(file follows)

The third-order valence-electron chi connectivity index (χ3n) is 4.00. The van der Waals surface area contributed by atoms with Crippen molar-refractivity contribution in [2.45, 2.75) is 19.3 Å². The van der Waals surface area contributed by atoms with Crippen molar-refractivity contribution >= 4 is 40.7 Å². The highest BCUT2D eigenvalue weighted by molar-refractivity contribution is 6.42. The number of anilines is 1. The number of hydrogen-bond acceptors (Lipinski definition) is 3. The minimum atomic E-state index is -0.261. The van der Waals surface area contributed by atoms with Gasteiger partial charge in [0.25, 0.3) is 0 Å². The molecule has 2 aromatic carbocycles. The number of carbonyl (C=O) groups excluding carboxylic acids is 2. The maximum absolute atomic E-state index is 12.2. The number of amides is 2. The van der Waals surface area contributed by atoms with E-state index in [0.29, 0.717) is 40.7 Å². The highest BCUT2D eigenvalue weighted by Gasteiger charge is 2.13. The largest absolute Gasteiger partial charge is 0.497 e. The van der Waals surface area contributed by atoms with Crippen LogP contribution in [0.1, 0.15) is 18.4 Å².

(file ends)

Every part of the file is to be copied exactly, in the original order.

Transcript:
The third-order valence-electron chi connectivity index (χ3n) is 4.00. The van der Waals surface area contributed by atoms with Crippen molar-refractivity contribution in [2.45, 2.75) is 19.3 Å². The van der Waals surface area contributed by atoms with Crippen molar-refractivity contribution >= 4 is 40.7 Å². The highest BCUT2D eigenvalue weighted by molar-refractivity contribution is 6.42. The number of anilines is 1. The number of hydrogen-bond acceptors (Lipinski definition) is 3. The minimum atomic E-state index is -0.261. The van der Waals surface area contributed by atoms with Gasteiger partial charge in [0.25, 0.3) is 0 Å². The molecule has 2 aromatic carbocycles. The number of carbonyl (C=O) groups excluding carboxylic acids is 2. The maximum absolute atomic E-state index is 12.2. The number of amides is 2. The van der Waals surface area contributed by atoms with E-state index in [0.29, 0.717) is 40.7 Å². The highest BCUT2D eigenvalue weighted by Gasteiger charge is 2.13. The largest absolute Gasteiger partial charge is 0.497 e. The van der Waals surface area contributed by atoms with Crippen LogP contribution in [0.1, 0.15) is 18.4 Å².